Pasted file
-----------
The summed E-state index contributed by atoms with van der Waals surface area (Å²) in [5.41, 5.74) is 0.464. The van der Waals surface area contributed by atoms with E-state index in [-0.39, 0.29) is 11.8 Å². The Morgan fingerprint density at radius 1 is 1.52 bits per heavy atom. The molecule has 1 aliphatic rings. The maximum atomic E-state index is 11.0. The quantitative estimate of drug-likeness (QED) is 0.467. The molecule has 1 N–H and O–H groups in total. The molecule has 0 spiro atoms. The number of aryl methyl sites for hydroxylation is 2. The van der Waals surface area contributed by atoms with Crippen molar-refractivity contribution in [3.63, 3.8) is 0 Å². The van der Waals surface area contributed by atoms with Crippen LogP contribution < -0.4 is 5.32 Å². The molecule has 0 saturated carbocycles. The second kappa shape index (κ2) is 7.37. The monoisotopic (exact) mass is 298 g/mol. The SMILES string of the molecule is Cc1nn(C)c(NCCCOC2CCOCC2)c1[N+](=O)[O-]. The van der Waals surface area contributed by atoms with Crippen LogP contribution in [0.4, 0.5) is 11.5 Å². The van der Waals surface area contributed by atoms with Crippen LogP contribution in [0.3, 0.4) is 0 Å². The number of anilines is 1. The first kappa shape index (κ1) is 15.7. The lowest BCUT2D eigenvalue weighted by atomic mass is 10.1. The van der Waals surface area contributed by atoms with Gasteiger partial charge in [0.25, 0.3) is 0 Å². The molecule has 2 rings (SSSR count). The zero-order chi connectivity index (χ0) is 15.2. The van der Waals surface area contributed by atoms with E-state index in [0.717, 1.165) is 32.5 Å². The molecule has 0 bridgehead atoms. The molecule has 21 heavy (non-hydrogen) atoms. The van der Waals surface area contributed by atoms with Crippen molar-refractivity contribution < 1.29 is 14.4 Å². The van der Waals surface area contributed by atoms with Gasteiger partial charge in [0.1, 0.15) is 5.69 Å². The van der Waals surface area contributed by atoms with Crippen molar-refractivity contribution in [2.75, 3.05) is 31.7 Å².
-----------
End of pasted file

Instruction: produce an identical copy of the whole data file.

The summed E-state index contributed by atoms with van der Waals surface area (Å²) in [5.41, 5.74) is 0.464. The van der Waals surface area contributed by atoms with E-state index in [-0.39, 0.29) is 11.8 Å². The Morgan fingerprint density at radius 1 is 1.52 bits per heavy atom. The molecule has 1 aliphatic rings. The maximum atomic E-state index is 11.0. The quantitative estimate of drug-likeness (QED) is 0.467. The molecule has 1 N–H and O–H groups in total. The molecule has 0 spiro atoms. The number of aryl methyl sites for hydroxylation is 2. The van der Waals surface area contributed by atoms with Crippen molar-refractivity contribution in [3.63, 3.8) is 0 Å². The van der Waals surface area contributed by atoms with Crippen LogP contribution < -0.4 is 5.32 Å². The molecule has 0 saturated carbocycles. The second kappa shape index (κ2) is 7.37. The monoisotopic (exact) mass is 298 g/mol. The SMILES string of the molecule is Cc1nn(C)c(NCCCOC2CCOCC2)c1[N+](=O)[O-]. The van der Waals surface area contributed by atoms with Crippen LogP contribution in [0.4, 0.5) is 11.5 Å². The van der Waals surface area contributed by atoms with Crippen LogP contribution in [0.3, 0.4) is 0 Å². The number of anilines is 1. The first kappa shape index (κ1) is 15.7. The lowest BCUT2D eigenvalue weighted by atomic mass is 10.1. The van der Waals surface area contributed by atoms with Gasteiger partial charge in [0.25, 0.3) is 0 Å². The molecule has 2 rings (SSSR count). The zero-order chi connectivity index (χ0) is 15.2. The van der Waals surface area contributed by atoms with E-state index in [0.717, 1.165) is 32.5 Å². The molecule has 0 bridgehead atoms. The molecule has 21 heavy (non-hydrogen) atoms. The van der Waals surface area contributed by atoms with Crippen molar-refractivity contribution < 1.29 is 14.4 Å². The van der Waals surface area contributed by atoms with Gasteiger partial charge in [0.1, 0.15) is 5.69 Å². The van der Waals surface area contributed by atoms with Crippen molar-refractivity contribution in [2.75, 3.05) is 31.7 Å².